I was lucky enough to present with Brian Harte from Tourism Ireland at MarTech Europe in London. We talked about the importance of considering people when embarking on a (marketing technology) change programme, using Tourism Ireland as a case study. Inviting your client to mark your work in front of an audience is not the most relaxing way to deliver a presentation but it offered a balanced assessment of the project!

We frequently see the “people” aspect left until last because it’s so easy to focus on the granular technology requirements. This focus does not always hit the mark. We have recently started working with a company who asked their supplier to provide a report on a particular type of data. This was delivered, but the only way to get the data out of the reporting system is as a PDF and it can only generate 1 page (of a typically 11 page report). The technical requirement might have been delivered, but the people requirement has not.

Good marketing technologists act as the translation point between technology and marketing and help to bring the organisation on the journey. In our talk, Brian and I emphasised the importance of thinking about change not just as an outcome, but how we get there. Projects fail because organisations focus on the end point (a new system) and not how to get there (training, skills, new processes, etc). The technology side is hard and expensive. But you need people to use these technologies – the robots haven’t taken over quite yet – and getting this wrong can derail a project.

So what were our top tips?

DO: Bring everyone on the journey: this is not just about marketing. Involve Finance, HR, Legal, IT, Sales, etc; anybody who can stop the project succeeding. It may be tempting to keep your cards close to your chest, but the best way to know where you are now, and therefore where you’re moving from, is to ask people.

DO: Sell the status quo changing for the better: don’t sell functionality, sell an outcome. Your marketing teams probably don’t care about ID matching, they probably do care about increasing efficiency. What people think is better can also vary – involving a variety of stakeholders helps to build agreement on what “better” looks like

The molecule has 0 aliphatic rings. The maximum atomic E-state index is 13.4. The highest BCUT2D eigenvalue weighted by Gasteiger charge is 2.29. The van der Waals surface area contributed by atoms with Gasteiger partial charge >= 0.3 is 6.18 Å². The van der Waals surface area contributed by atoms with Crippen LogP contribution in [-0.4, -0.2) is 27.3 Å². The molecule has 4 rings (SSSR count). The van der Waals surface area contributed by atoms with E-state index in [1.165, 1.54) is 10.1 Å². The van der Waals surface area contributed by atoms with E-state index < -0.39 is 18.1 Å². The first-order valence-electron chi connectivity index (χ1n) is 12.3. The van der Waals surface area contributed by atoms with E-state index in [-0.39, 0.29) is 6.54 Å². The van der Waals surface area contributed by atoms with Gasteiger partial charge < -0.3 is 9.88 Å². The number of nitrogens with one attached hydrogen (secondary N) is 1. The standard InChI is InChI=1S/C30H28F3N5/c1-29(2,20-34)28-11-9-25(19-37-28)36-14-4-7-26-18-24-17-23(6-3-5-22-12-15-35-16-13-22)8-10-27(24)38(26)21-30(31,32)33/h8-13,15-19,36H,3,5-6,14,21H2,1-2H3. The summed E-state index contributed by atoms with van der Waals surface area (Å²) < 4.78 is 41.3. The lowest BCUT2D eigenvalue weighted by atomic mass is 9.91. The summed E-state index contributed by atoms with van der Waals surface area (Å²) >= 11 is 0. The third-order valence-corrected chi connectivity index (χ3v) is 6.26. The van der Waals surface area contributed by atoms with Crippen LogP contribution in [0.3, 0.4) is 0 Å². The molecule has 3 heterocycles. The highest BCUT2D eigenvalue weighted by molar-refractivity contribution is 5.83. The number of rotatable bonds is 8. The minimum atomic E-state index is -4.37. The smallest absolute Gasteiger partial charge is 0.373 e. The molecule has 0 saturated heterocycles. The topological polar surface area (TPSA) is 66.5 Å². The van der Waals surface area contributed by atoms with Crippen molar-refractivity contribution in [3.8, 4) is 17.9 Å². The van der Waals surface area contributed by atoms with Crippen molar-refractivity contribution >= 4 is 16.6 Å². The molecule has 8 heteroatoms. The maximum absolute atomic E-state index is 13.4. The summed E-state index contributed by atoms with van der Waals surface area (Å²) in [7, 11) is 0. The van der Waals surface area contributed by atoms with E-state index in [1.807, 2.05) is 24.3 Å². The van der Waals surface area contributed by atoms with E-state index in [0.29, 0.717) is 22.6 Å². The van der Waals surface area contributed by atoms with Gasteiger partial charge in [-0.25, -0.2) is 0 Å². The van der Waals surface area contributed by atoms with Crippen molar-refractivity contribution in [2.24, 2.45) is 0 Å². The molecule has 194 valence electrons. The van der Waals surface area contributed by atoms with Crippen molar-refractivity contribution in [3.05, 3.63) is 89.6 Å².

DO: Identify skills gaps and fill them (before implementation): budget constraints can make this hard to deliver, but it is worth considering what will set your staff up for success. What new skills do staff need (e.g. data/ analysis), what new processes might be introduced (e.g. new naming convention) and what new responsibilities will be created?

DON’T: Leave as the responsibility of one person/ team: aside from the business continuity risk of having the entire project in the head of one person, a single viewpoint can be incredibly limiting. The most successful projects will crowd source expertise; this is more than bringing everyone on the journey, it’s making its outcome a shared responsibility.

DON’T: Set unrealistic timelines: massive implementation over-runs are expensive. But even at the planning stages this is one of the main reasons for perceived failure. Projects often get to the right answer by taking a little longer to think about the right answer. Make sure plans reflect your business reality.

DON’T: Forget to communicate success: it can be very easy to breathe a sigh of relief and move on, but recognise your successes as you go. Without this, it’s unlikely the next stage of the project will be supported.

Fundamentally, your people are how you get from now to next. Tourism Ireland have embarked on an incredibly exciting martech change programme and they have put their people at the heart of its delivery. They have a fascinating few months and years ahead.

By Sophie Wooller, consultancy lead at iProspect